The estimated total value of stolen Ukrainian grains and oilseeds by Russia is over $613 million. It was stated by Roman Neyter, an expert at the KSE Institute’s Center for Food and Land Use Research during the discussion “100 days past the RF’s invasion: current state and outlook on food security and agricultural markets around the globe”.
The total amount of war damages and losses in agriculture of Ukraine is $27.6 billion, which was estimated by KSE Agrocenter. Among damages that totaled $4.3 billion – the largest category is damages caused by the inability to harvest winter crops ($1.4 billion) and destroyed equipment ($926 million).
The expert emphasized that, as of now, approximately 4 million tons of grain storage capacity is gone because elevators are either damaged or completely destroyed. On top of the facilities that are not damaged, not destroyed, there are facilities located in the currently occupied regions, with no access to them. So one of the problems Ukrainian farmers face or will face in a matter of the upcoming weeks-months is how to store the harvest.
“We are also seeing more and more evidence of Russia stealing our grain from occupied regions in Ukraine: from Kherson oblast, from Zaporizhzhya oblast. And the estimated cost of this stolen grain and oil is exceeding $600 million”, – Roman Neyter stated.
Before the Russian invasion, domestic prices on the Ukrainian market were perfectly correlated with world prices. Right now, because of the naval blockade imposed by the Russians, we have a substantial disruption in our supply chains. While after the Russian invasion the world prices for grain skyrocketed – domestic prices here in Ukraine went down. As of early June, the weighted average decrease in domestic prices for wheat, barley, maize, and oil fell by 33,7% compared to the pre-invasion level, leading to $11.6 billion in losses.
During the discussion the KSE Institute’s Head of the Center for Food and Land Use Research Mariia Bogonos presented potential scenarios for the grain production and export for 2022-2023.
Under the scenario of unlimited exports, the Ukrainian agricultural sector will continue to function according to a more or less usual trend, despite the decrease in arable land and higher prices for fertilizers and diesel. The opposite situation is observed in the scenario with exports limited to 1,5 million tons per month. In 2022, we expect a certain decline in production and a significant decrease in the amount of grain exports. This will lead to the need to store 45% of the wheat crop, 50% of the barley crop and 30% of the maize crop in the long term.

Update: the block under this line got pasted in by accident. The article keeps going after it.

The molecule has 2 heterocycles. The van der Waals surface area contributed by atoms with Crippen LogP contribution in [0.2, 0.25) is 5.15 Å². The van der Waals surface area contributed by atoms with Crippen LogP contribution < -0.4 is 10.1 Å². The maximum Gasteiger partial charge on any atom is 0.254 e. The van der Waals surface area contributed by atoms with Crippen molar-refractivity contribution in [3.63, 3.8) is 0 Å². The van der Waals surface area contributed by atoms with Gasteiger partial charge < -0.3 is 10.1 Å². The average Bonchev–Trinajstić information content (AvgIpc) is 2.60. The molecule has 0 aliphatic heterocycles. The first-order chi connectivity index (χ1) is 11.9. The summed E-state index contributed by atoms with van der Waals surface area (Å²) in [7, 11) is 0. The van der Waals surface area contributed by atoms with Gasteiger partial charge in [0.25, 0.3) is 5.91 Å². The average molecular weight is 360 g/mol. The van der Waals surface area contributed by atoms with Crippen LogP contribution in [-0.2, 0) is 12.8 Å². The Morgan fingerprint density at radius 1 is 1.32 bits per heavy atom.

According to the expert’s evaluation, if producers of these export-oriented crops are unable to export their harvest, they will have very little funds to continue production in 2023. At best, manufacturers will be able to satisfy the needs of only the domestic market, which is quite small. Thus, Ukraine risks losing up to 10% of its GDP if grain exports are not restored to the level of 2021. At the moment, it is unknown whether Ukrainian grain will be exported in the required volume, meaning both scenarios remain probable.
“If grain is not exported we will see serious changes in the structure of our agricultural production and the agricultural sector in general. Producers will reorient themselves to other crops. The production of sunflower, wheat, maize and barley will fall to satisfy only domestic demand, which is many times smaller than the demand on the world market, which the Ukrainian agricultural sector has satisfied until now,” – the expert summarized.
Organizers: the Kyiv School of Economics (KSE, Ukraine), Leibniz Institute of Agricultural Development in Transition Economies (IAMO, Germany), Wageningen University & Research (WUR, Netherlands), German-Ukrainian Agricultural Policy Dialogue (APD, Ukraine).